Can’t sleep? Your genes may be to blame
Poor sleep quality may be genetic, according to one of the largest new studies of its kind.
Researchers from the University of Exeter along with an international team from France, the Netherlands, Switzerland, the Center for Sleep and Circadian Neurobiology in Pennsylvania and Massachusetts General Hospital conducted the study.
It’s the largest genetic study of its kind to use accelerometer data to investigate the potential genetic links to poor sleep quality and sleep deprivation.
“We know that getting enough sleep improves our health and wellbeing, yet we still know relatively little about the mechanisms in our bodies that influence how we sleep,” said Andrew Wood, the senior author of the study. “Changes in sleep quality, quantity and timing are strongly associated with several human diseases such as diabetes and obesity, and psychiatric disorders.
The study was published in the journal Nature Communications.
The researchers reviewed and analyzed data from 85,670 participants of the UK Biobank and 5,819 participants from three other studies.
All participants wore accelerometers on their wrist, which constantly measure activity levels and are a reliable way to measure and assess sleep habits compared to self-reported sleep diaries.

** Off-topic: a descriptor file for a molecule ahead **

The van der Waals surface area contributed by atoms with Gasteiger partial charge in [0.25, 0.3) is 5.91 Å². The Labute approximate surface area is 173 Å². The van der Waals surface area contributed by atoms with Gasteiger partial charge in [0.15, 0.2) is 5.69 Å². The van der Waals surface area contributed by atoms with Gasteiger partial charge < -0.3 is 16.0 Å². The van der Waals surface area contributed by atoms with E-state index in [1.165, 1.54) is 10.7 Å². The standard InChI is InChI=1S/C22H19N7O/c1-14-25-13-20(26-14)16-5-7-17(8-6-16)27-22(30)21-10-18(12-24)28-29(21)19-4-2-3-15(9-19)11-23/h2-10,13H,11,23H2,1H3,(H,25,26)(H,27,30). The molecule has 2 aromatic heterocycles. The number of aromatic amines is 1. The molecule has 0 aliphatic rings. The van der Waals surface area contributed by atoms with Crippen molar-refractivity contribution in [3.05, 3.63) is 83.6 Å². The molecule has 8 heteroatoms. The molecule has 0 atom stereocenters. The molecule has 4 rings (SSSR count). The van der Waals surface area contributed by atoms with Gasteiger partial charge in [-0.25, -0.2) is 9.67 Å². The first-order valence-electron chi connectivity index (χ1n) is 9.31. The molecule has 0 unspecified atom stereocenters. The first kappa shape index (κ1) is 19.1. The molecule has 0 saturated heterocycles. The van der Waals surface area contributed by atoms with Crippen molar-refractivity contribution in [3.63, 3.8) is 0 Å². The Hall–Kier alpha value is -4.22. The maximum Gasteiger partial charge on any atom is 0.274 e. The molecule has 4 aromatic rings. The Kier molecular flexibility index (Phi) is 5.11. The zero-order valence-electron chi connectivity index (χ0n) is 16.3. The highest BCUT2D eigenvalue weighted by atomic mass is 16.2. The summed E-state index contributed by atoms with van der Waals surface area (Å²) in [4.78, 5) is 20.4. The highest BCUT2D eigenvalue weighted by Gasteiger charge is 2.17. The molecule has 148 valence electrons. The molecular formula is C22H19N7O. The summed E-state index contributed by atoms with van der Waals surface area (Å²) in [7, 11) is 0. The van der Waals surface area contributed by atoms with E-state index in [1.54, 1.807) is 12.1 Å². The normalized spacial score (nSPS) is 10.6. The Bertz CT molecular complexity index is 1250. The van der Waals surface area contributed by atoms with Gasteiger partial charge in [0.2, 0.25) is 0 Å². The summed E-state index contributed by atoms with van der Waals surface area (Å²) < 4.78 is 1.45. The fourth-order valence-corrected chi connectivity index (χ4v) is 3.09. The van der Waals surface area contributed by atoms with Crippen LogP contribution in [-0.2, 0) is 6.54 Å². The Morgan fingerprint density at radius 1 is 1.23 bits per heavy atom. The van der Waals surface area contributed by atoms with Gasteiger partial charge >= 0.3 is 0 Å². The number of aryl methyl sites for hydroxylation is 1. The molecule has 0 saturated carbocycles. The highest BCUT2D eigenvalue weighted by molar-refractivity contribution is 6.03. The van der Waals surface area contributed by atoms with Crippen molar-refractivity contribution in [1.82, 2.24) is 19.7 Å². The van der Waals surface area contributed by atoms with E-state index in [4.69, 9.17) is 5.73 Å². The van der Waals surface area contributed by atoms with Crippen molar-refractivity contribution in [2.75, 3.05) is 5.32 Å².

After analyzing the data, the researchers identified 47 genetic links to sleep quality, duration, and timing including 10 new links to sleep duration and 26 to sleep quality that were previously unknown.
These links, including a gene called PDE11A, could explain why some people have trouble staying asleep, falling asleep, or getting enough restful deep sleep.
A variant of the PDE11A gene, for example, was found to impact sleep duration and quality.
The genetic links to sleep quality were also connected to the production of serotonin which is important in influencing sleep cycles and deep sleep.
“This study identifies genetic variants influencing sleep traits, and will provide new insights into the molecular role of sleep in humans,” said Samuel Jones, the lead author of the study. “It is part of an emerging body of work which could one day inform the development of new treatments to improve our sleep and our overall health.”